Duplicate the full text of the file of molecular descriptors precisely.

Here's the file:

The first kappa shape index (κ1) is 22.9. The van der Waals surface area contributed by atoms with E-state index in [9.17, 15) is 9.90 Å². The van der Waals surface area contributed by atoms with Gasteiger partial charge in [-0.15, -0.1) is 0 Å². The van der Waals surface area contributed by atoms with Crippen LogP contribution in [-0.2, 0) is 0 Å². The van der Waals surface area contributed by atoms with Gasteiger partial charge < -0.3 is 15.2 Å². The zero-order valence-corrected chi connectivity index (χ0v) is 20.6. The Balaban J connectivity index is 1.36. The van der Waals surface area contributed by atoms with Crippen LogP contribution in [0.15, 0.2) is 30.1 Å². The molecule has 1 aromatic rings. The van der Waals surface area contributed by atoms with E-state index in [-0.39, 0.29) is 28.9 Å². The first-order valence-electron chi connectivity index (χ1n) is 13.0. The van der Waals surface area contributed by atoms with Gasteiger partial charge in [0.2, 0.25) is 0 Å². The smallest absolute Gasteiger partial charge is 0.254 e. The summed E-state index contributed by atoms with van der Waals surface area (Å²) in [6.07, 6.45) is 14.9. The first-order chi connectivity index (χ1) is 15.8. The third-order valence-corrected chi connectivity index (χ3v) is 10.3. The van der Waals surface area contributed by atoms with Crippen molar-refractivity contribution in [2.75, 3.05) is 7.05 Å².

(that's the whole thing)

The first kappa shape index (κ1) is 22.9. The van der Waals surface area contributed by atoms with E-state index in [9.17, 15) is 9.90 Å². The van der Waals surface area contributed by atoms with Gasteiger partial charge in [-0.15, -0.1) is 0 Å². The van der Waals surface area contributed by atoms with Crippen LogP contribution in [-0.2, 0) is 0 Å². The van der Waals surface area contributed by atoms with Gasteiger partial charge < -0.3 is 15.2 Å². The zero-order valence-corrected chi connectivity index (χ0v) is 20.6. The Balaban J connectivity index is 1.36. The van der Waals surface area contributed by atoms with Crippen LogP contribution in [0.15, 0.2) is 30.1 Å². The molecule has 1 aromatic rings. The van der Waals surface area contributed by atoms with E-state index in [-0.39, 0.29) is 28.9 Å². The first-order valence-electron chi connectivity index (χ1n) is 13.0. The van der Waals surface area contributed by atoms with Gasteiger partial charge in [0.2, 0.25) is 0 Å². The smallest absolute Gasteiger partial charge is 0.254 e. The summed E-state index contributed by atoms with van der Waals surface area (Å²) in [6.07, 6.45) is 14.9. The first-order chi connectivity index (χ1) is 15.8. The third-order valence-corrected chi connectivity index (χ3v) is 10.3. The van der Waals surface area contributed by atoms with Crippen molar-refractivity contribution in [2.75, 3.05) is 7.05 Å².